Don’t let its name fool you — yellow floating heart is no joke.
For years the invasive weed has plagued Seymour Lake.
Now the Province is stepping in to help control the weed’s spread.
Poppy Dubar, chair of the Seymour Lake Conservation Society (SLCS) board of directors, explained that the weed was first introduced to the lake by accident nearly two decades ago.
“Initially it was planted in front of a lady’s house about 20 years ago, [then] a subsequent owner excavated the lakefront and it fragmented into a lot of different satellite populations.”
The invasive species spread rapidly, and within years had begun to encroach on the public beach area.
Now, after years of petitioning the Province, the Ministry of Forests, Lands, Natural Resource Operations and Rural Development has committed to a multi-faceted approach of both hand-pulling the weeds from the water, as well as mechanical means of removal from the lake.
This includes an invasive plant expert contracted by the Province going out onto the lake with an assistant to mechanically cut the weed using a motor and rakes to catch the subsequent fragmentation.
Another aspect of the approach is funding provided by the Wetzin’Kwa Community Forest Corporation (WCFC) to the SLCS so they could hire an assistant to help with the project.
The original WCFC funding was used to hire students in previous attempts to slow the spread of the weed, however Dubar explained the SLCS had enough left over between that and the Public Conservation Assistance Fund to cover the position.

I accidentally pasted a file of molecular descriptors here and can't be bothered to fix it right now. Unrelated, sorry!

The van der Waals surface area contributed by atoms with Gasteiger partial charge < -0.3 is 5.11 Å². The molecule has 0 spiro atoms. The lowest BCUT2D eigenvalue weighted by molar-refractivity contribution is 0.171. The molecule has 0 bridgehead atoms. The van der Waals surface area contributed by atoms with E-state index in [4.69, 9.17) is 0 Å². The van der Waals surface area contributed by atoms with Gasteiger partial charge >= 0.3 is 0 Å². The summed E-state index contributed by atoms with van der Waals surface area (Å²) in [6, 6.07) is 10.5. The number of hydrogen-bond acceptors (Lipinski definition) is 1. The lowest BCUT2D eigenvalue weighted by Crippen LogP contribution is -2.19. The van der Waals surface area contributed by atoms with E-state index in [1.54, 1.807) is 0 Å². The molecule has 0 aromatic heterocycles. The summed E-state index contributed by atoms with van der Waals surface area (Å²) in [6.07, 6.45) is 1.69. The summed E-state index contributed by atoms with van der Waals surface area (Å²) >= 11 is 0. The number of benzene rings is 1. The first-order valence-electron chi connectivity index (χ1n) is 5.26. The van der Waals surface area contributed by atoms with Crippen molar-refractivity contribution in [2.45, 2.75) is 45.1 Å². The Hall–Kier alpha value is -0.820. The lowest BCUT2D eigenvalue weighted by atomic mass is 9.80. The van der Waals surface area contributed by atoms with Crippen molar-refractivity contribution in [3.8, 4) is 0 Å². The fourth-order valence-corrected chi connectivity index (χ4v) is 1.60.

“The government was going to have a guy come in solo which — I don’t know how you could do the job solo,” she said.
“I don’t think you could.”
Previously the Province had floated the idea of using a non-permeable black mat at the public portion of the beach to try to stop the spread of the plant, but Dubar said this was proven to not be a good idea for a number of reasons.
“They require too much maintenance and require a foreman to drag [them] out of the water [to] clean yearly — they’re just not anything that our [town] could deal with.”
Another option that was previously suggested was the use of diquat, an acquatic herbicide commonly used on invasive species.
But as Dubar explained, this had a host of issues as well, such as the fact that the herbicide tends to not do well in murky water (such as the water in Lake Seymour) and that the herbicide has to be applied directly to dry leaves.
“You can imagine all the winds we’ve had this year … the window of calm weather in order to do any spraying would be really, really slim,” said Dubar, adding that many people use the lake for drinking water.
“I just don’t think it would fly.”
She said the project isn’t aimed at eradicating the weed completely — which would be nearly impossible — but rather keeping the plant confined to as small a portion of the lake as possible, as well as stopping it from spreading to other lakes in the area.
“If the plant is never allowed to flower it will weaken and its mass will be reduced [over time] — it’s not like we’re just putting a Band-Aid on a huge open wound.”